In order to attend the Dubai Expo 2020 right before it ended on March 31st, I was looking at creative routings from Amsterdam. Flying direct was expensive, so perhaps there was an intermediate point that would be both a new place to a visit, and a way to lessen the cost of the trip.
SunExpress, the joint Turkish-German airline transporting frozen Europeans to warmer resorts in Turkey, came through; they not only flew from Amsterdam to Antalya, one of the most popular tourist cities on the Mediterranean, but also had a convenient (albeit seasonal) flight to Dubai. Done deal!
Now that a short weekend stay was arranged, it was time to start searching for Antalya famous foods. I asked the flight attendants about what to eat, and they all mentioned two particular dishes, piyaz and kabak tatlısı. Antalya hotel staff concurred.
I’m a bit familiar by now with Turkish food, but I had no idea what either of those things were. Even better!
Let’s start with piyaz.
Piyaz refers to a (white) beans salad, although it stems from a Persian word meaning onion. In Antalya, piyaz receives the red-carpet treatment, getting served with tahin (tahini/sesame paste), tomatoes, onions, garlic, parsley, hard-boiled eggs, vinegar, and olive oil. The tahini makes it very rich, and the vinegar adds an unusual flavor profile not commonly seen in Turkey, save for some pickle recipes.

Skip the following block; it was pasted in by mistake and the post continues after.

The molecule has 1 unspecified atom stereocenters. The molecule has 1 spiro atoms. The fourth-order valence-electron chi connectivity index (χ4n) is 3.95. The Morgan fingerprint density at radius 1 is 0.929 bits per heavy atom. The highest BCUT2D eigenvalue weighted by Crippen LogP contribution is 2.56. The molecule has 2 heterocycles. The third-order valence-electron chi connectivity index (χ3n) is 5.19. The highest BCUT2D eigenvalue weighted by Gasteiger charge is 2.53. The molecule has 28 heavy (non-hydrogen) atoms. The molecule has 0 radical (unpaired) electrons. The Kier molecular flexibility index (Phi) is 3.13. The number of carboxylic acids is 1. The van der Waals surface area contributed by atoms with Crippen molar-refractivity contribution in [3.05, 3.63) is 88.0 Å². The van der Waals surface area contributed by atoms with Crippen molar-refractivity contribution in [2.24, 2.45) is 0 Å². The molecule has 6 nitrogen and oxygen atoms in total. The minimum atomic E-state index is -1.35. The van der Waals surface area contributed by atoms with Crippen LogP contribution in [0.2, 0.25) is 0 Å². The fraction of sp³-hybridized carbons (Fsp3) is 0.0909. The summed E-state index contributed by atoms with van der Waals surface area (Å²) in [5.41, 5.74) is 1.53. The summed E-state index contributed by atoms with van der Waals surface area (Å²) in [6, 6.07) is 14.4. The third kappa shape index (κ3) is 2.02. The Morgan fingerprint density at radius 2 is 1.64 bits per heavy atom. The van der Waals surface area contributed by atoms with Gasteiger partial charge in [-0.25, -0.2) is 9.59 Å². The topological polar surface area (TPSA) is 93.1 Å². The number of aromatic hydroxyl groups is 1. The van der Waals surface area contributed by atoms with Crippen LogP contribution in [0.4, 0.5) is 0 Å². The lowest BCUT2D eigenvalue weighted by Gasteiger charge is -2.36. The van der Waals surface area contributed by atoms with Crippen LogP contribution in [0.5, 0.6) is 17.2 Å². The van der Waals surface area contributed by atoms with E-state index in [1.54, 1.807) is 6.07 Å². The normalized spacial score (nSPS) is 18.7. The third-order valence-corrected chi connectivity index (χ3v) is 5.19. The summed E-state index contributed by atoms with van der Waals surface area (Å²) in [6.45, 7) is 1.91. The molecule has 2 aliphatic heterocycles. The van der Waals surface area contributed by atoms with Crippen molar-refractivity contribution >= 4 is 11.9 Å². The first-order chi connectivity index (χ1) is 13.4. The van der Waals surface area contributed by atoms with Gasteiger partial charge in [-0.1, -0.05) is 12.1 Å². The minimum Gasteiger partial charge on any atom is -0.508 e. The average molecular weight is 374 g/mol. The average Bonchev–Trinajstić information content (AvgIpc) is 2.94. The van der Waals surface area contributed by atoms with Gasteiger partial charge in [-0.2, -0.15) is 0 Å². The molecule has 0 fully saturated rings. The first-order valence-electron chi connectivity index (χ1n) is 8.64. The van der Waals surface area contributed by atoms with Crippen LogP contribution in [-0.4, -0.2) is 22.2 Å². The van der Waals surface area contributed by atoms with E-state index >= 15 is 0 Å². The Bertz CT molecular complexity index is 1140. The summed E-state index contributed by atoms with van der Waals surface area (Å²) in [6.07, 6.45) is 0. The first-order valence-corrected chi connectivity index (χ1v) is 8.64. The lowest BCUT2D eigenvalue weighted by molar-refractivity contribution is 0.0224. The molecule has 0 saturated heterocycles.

Oddly, as much as I repeatedly praise Turkish cuisine, the vinegar threw me off. That said, it’s an excellent dish to scoop up with local bread, then topping it with köfte (minced meatballs/skewers).
On the other hand, there was the dessert.
Kabak tatlısı translates as pumpkin dessert, and wow did that hit the spot. Pieces of pumpkin are candied in sugar syrup, then are topped with tahini and crushed walnuts. Some recipes use kaymak, or water buffalo clotted cream. Given that pumpkin is the star, it’s a colder weather dessert; indeed, when you’re eating out in Turkey, you might want to ask the waitstaff about what’s in season.
Have you been to Antalya?